ab = ba, for all a in A and b in B, and that:

A∩B = {e}.

prove that:

a) AB = {ab: a in A, b in B} is a subgroup of G
b) AxB is isomorphic to AB

note that since G is finite, you only need to show closure to prove (a). to prove (b), it suffices to show that if ab = e, then a = b = e (why?).

Ted123
that's a good point.

this is a specific example of a more general theorem:

suppose A,B are subgroups of a finite group G such that:

ab = ba, for all a in A and b in B, and that:

A∩B = {e}.

prove that:

a) AB = {ab: a in A, b in B} is a subgroup of G
b) AxB is isomorphic to AB

note that since G is finite, you only need to show closure to prove (a). to prove (b), it suffices to show that if ab = e, then a = b = e (why?).

I remember a 'direct product theorem' from my Groups and Rings course that said if $A,B<G$ satisfy

(i) $A,B \triangleleft G$
(ii) $G=AB$
(iii) $A\cap B = \{ e\}$

then $G \cong A\times B$

Now the 2 subgroups in my case are normal subgroups since they are abelian and certainly $A \cap B = \{e\}$. But you say that it is enough for $AB<G$ rather than $G=AB$.

Gold Member
MHB
I remember a 'direct product theorem' from my Groups and Rings course that said if $A,B<G$ satisfy

(i) $A,B \triangleleft G$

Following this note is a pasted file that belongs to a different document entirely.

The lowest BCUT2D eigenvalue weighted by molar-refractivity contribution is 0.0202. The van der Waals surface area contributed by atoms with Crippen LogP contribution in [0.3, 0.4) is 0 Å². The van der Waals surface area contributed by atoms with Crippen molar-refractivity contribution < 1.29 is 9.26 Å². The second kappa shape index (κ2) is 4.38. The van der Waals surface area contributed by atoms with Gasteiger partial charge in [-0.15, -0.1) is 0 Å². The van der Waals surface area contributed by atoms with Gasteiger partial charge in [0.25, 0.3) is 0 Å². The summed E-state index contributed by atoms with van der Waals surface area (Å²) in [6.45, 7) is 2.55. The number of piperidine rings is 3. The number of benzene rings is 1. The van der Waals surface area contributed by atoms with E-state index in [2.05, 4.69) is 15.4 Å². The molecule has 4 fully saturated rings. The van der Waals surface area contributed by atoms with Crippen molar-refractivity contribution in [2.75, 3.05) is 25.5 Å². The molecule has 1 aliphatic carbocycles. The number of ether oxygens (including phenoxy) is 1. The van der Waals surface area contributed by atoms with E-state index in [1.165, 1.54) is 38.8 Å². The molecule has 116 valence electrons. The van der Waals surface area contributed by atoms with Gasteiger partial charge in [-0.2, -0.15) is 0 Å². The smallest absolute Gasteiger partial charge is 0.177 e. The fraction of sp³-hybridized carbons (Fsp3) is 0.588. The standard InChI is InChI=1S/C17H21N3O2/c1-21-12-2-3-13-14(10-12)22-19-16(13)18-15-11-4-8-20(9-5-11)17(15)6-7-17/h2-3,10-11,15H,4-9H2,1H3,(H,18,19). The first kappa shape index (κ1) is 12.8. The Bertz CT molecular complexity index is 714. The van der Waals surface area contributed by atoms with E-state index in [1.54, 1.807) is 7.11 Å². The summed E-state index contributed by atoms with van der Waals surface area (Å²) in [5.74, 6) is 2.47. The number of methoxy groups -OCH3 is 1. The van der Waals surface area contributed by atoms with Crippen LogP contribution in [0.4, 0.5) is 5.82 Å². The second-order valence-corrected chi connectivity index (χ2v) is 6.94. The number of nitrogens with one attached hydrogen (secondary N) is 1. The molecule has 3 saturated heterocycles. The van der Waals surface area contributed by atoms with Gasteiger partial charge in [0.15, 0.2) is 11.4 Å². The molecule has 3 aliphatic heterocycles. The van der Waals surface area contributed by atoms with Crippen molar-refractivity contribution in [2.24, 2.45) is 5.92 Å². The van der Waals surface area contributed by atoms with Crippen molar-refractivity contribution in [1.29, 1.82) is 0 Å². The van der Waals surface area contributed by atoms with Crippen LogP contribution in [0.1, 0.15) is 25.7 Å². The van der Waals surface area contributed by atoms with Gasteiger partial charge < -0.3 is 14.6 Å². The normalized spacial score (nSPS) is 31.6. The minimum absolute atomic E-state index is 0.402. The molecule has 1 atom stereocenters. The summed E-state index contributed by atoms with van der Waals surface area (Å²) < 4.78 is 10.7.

(ii) $G=AB$
(iii) $A\cap B = \{ e\}$

then $G \cong A\times B$

Now the 2 subgroups in my case are normal subgroups since they are abelian and certainly $A \cap B = \{e\}$. But you say that it is enough for $AB<G$ rather than $G=AB$.

in the case at hand S3xS3 couldn't possibly be isomorphic to all of S6, the first has only 36 elements, while the latter has 720 (yes, that many).

it is NOT true that "abelian subgroup = normal subgroup".

what IS true is "subgroup of abelian group = normal subgroup".

for example, {e,(1 2)} is an abelian subgroup of S3, but it is NOT normal.

i was careful (at least i HOPE i was) NOT to mention normality at all in my statement. neither A NOR B need be normal subgroups of G in order for AB to be a subgroup. in fact, S3 ISN'T a normal subgroup of S6: